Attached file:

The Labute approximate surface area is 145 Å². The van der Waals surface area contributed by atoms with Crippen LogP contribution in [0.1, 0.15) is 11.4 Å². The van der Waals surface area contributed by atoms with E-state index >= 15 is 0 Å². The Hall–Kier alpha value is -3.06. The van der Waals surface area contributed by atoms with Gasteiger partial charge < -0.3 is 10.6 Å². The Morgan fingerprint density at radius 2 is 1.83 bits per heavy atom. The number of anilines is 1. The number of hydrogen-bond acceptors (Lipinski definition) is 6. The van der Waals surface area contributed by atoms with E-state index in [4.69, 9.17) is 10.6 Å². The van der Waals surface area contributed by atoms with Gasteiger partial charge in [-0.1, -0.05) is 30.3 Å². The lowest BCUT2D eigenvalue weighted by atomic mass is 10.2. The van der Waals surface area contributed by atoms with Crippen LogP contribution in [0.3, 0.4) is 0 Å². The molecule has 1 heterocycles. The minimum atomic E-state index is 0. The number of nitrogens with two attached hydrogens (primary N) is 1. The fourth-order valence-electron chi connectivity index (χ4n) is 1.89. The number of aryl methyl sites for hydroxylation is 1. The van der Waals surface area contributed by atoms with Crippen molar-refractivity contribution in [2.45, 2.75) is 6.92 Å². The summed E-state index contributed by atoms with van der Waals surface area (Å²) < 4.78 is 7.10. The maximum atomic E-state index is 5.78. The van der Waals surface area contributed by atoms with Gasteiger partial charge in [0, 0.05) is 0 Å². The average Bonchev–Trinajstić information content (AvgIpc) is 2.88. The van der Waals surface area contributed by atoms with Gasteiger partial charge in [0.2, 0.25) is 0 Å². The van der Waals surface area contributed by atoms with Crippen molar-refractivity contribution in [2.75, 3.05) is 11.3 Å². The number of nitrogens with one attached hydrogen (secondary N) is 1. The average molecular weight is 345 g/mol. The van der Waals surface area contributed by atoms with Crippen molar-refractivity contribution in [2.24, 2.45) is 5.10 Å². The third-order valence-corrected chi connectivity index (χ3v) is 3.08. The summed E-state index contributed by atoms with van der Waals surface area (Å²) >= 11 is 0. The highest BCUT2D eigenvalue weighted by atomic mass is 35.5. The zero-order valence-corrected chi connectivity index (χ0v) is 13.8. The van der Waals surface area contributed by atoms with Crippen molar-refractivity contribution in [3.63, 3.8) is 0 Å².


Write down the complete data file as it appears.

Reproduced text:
The Labute approximate surface area is 145 Å². The van der Waals surface area contributed by atoms with Crippen LogP contribution in [0.1, 0.15) is 11.4 Å². The van der Waals surface area contributed by atoms with E-state index >= 15 is 0 Å². The Hall–Kier alpha value is -3.06. The van der Waals surface area contributed by atoms with Gasteiger partial charge < -0.3 is 10.6 Å². The Morgan fingerprint density at radius 2 is 1.83 bits per heavy atom. The number of anilines is 1. The number of hydrogen-bond acceptors (Lipinski definition) is 6. The van der Waals surface area contributed by atoms with E-state index in [4.69, 9.17) is 10.6 Å². The van der Waals surface area contributed by atoms with Gasteiger partial charge in [-0.1, -0.05) is 30.3 Å². The lowest BCUT2D eigenvalue weighted by atomic mass is 10.2. The van der Waals surface area contributed by atoms with Crippen LogP contribution in [0.3, 0.4) is 0 Å². The molecule has 1 heterocycles. The minimum atomic E-state index is 0. The number of nitrogens with two attached hydrogens (primary N) is 1. The fourth-order valence-electron chi connectivity index (χ4n) is 1.89. The number of aryl methyl sites for hydroxylation is 1. The van der Waals surface area contributed by atoms with Crippen molar-refractivity contribution in [2.45, 2.75) is 6.92 Å². The summed E-state index contributed by atoms with van der Waals surface area (Å²) < 4.78 is 7.10. The maximum atomic E-state index is 5.78. The van der Waals surface area contributed by atoms with Gasteiger partial charge in [0, 0.05) is 0 Å². The average Bonchev–Trinajstić information content (AvgIpc) is 2.88. The van der Waals surface area contributed by atoms with Gasteiger partial charge in [0.2, 0.25) is 0 Å². The van der Waals surface area contributed by atoms with Crippen molar-refractivity contribution in [2.75, 3.05) is 11.3 Å². The number of nitrogens with one attached hydrogen (secondary N) is 1. The average molecular weight is 345 g/mol. The van der Waals surface area contributed by atoms with Crippen molar-refractivity contribution in [2.24, 2.45) is 5.10 Å². The third-order valence-corrected chi connectivity index (χ3v) is 3.08. The summed E-state index contributed by atoms with van der Waals surface area (Å²) >= 11 is 0. The highest BCUT2D eigenvalue weighted by atomic mass is 35.5. The zero-order valence-corrected chi connectivity index (χ0v) is 13.8. The van der Waals surface area contributed by atoms with Crippen molar-refractivity contribution in [3.63, 3.8) is 0 Å².